You make joining the band sound almost like joining the military.
E: What are you talking about?
B: I was in the military, what's wrong with that?
E: Fuck that!
M: That's why I like war so much.
B: I spent two good years of my life on a submarine.
M: That's why I got my hair cut.
E: What did we just say that had to do with joining the military?
Matt was talking about joining up because there wasn't much to do.
E: No, it was kind of fun. We had other things, we were in school. I mean, we're not total nincompoops.
B: I just got tired of the military after I was on the submarine. It was like so much death and destruction that I finally figured I'd get out and take it out on drums and that was it. The military was fun for a while but I just got tired of it. I got tired of eating shitty food and showering with naked men all the time and looking at naked men. There was this guy James. He was in the military, but that's another story.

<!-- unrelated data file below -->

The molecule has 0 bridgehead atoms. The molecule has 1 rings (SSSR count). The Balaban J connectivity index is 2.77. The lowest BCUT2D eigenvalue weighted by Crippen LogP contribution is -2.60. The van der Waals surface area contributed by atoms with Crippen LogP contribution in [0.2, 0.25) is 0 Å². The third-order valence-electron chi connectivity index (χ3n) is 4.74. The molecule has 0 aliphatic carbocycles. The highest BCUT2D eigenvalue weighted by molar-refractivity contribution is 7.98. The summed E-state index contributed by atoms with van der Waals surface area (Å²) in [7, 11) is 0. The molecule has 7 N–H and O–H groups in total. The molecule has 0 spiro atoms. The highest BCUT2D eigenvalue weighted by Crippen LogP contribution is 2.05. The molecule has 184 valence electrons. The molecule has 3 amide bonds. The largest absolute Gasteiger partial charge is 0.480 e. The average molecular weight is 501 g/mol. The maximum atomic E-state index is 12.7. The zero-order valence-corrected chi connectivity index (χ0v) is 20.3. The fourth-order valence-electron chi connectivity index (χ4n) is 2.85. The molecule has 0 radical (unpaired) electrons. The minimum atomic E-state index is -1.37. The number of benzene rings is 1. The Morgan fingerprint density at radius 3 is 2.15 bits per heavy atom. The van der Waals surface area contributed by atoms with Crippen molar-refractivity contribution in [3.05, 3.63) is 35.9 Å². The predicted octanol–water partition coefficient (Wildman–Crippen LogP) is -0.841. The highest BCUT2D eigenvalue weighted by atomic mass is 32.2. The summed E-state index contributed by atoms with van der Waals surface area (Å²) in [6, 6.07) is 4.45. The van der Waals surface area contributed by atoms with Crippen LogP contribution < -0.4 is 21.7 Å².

M: That's the other level.
E: Yeah, that's the other level.
What other level?
E: Don't get us started.
M: We don't want to get started at the other level right now.
E: That's a Geto Boys reference.
M: That's a whole other level of the game.
That's right, I forgot. You guys are the Geto Boys of punk.
M: No, the Dwarves were actually sort of, because we're not sexist or racist. We're kind of nice guys. Not that the Dwarves were racist, because they weren't.
E: Lucy's Fur Coat! They suck! They're a shitty fucking band!
M: Yeah, but the Geto Boys, the Dwarves are more like the Geto Boys than we are. We just like both bands, the Dwarves and the Geto Boys.
E: Yeah. But we hate Lucy's Fur Coat.
B: We should start making up little multiple choice questionaires with Geto Boys lyrics on it.
E: It's a good idea.
M: Yeah, we should do that. They'd have to take an IQ test, our kind of IQ test.
B: Dan Bolton, IQ 25.
I can see it now, the New Bomb Turks multiple choice quiz.
M: I don't want to think about it.
E: You can see it now, but if we took your glasses off, you couldn't see shit!
M: You wouldn't be able to see it then.
Actually, that's true.
M: Really?
E: How bad are you? I wear contacts.